Kansas has been consistently bad for awhile now, but last season it took its badness to a whole new level with one of the only winless seasons in FBS. New coach David Beaty always had his work cut out, but that was rough.
The 1-6 record might not suggest such, but Kansas is a lot better this season. Probably not good enough to win a conference game, but still improved. TCU found out several weeks ago that inconsistent teams will overlook the Jayhawks at their own peril.
Here’s what KU looks like on film:
Beaty took over the playcalling duties from offensive coordinator Rob Likens in the offseason, but KU’s 21.7 points per game still makes it a bottom-20 scoring offense.
Kansas basically runs an Air Raid without the tempo, which renders it much less effective but still occasionally explosive. In fact, the Jayhawks would probably score a lot more if they didn’t have the nation’s second-worst turnover margin, a robust -13. (That’s eight worse than OU, which ranks 14 spots ahead of them. Kansas is truly elite at coughing up the football). Most of that margin is due to the 13 interceptions thrown between Ryan Willis and Montell Cozart. Cozart got the last start against Oklahoma State and threw two picks, but my guess is he’ll start again this week.
The two quarterbacks have good arms, but a certain unhealthy fearlessness leads to a lot of questionable decisions from both of them. The talent is there, but they need to get rid of the ball faster and stop staring down their targets so hard.
Kansas runs a surprising number of plays from empty backfield sets, spreading the field four- and five-wide. They also, though, have a talented running back duo that can cause problems. Sophomore Taylor Martin is quick and dangerous in open space, but he needs blocks because he hasn’t really learned how to break a tackle yet. Senior Ke’aun Kinner, meanwhile, averages nearly 6 yards a carry and easily paces the Jayhawks with 409 rushing yards.
The Kansas passing game is pretty dink-and-dunk—lots of bubble screens, quick slants and curls. It’s actually the sort of offense that could cause problems against big cushions—maybe Mike will realize this and focus more on route disruption this week. Maybe.
When the Jayhawks do take a downfield shot, it’s usually to either LaQuvionte Gonzalez or Steven Sims. Both Cozart and Willis are capable of hitting them in stride, and they’re taught to take the shot in one-on-one coverage. Jordan Parker better be prepared.
The Kansas offensive line is probably the main reason KU tries to get the ball out fast. For this group, a sack is really just a matter of time—they’ve given up a not-ideal 17 so far this year.
Truth is, I expect the OU defense to give up at least two or three touchdowns to this unit. It’s not exactly a well-oiled machine, but the running backs and Gonzalez are legit playmakers. It was those three that gave TCU all it could handle a few weeks ago. If TCU can play with Oklahoma, then maybe Kansas can as well.
The Jayhawks can run with either three or four down linemen, usually reserving odd fronts for obvious passing downs. They spread their linemen thin sometimes, which puts a lot of pressure on linebackers to maintain gaps and would certainly give opportunities for talented running backs and mobile QBs—like, y’know, Joe Mixon and Baker Mayfield—to get to the second level.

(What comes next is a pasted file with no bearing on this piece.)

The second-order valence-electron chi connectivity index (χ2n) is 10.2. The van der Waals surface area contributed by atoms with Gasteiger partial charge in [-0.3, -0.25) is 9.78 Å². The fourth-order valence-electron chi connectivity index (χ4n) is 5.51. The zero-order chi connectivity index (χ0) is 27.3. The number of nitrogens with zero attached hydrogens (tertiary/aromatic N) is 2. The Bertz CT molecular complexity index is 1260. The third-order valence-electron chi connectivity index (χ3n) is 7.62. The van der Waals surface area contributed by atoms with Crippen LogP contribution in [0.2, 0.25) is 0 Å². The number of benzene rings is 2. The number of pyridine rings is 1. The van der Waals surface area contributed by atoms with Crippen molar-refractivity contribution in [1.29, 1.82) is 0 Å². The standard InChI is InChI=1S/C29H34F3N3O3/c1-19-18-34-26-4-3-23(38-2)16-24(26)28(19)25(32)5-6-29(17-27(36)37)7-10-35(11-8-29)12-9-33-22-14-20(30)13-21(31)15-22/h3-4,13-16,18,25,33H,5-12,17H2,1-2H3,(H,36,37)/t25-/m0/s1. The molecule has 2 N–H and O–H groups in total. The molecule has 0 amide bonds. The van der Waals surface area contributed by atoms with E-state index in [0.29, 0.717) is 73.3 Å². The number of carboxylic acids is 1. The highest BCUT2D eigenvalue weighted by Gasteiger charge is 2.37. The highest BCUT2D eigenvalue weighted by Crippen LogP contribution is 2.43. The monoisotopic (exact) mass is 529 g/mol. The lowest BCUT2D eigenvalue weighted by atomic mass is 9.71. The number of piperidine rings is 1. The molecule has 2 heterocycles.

D-linemen Cameron Rosser and Dorance Armstrong Jr. are truly talented pass rushers, racking up 11 sacks between them so far this year. The Jayhawks got to Mason Rudolph five times last weekend, with the sacks coming from five different players. Basically, if you hold it long enough (and you can’t scramble), you’re going down.
Kansas uses its linebacker more in pass protection than in blitzes. Senior Courtney Arnick may be the most talented of the bunch, as he leads the unit with 33 tackles this year. Marcquis Roberts has 27 tackles and four pass breakups.
The team’s overall leading tackler is the talented Fish Smithson, a nominal safety who often walks up into the box and flies around the field, converging quickly on runners. He’s a sure tackler who will be the biggest obstacle between Joe Mixon and the end zone in this one—I don’t think OU will be setting any single-game rushing records like 2014.
KU’s coverage is, statistically, a lot better than Oklahoma’s so far this year, but something tells me they’ll have trouble with speedy guys like Dede Westbrook and big receivers like Mark Andrews. They’re usually playing man coverage with a 6-ish yard cushion off the line, so fast guys can get past them, especially if Smithson is out of position and won’t be able to help out over the top.
This Kansas team is more talented than a casual glance might suggest, but shouldn’t push the Sooners. Still, OU fans shouldn’t overreact if this game is tight after a quarter or even a half—the Jayhawks have shown themselves capable of hanging in for long stretches against good Big 12 teams.
This game is a nice opportunity for the defense to see an Air Raid offense at a reasonable tempo, and hopefully will provide lots of film for OU’s tough late-season matchups. This game will give the team a chance to improve its dismal turnover margin and turn the page from an uninspiring Texas Tech performance.
And the best part? It’s not even an 11 a.m. kick. Thanks for the marginal improvement, Kansas.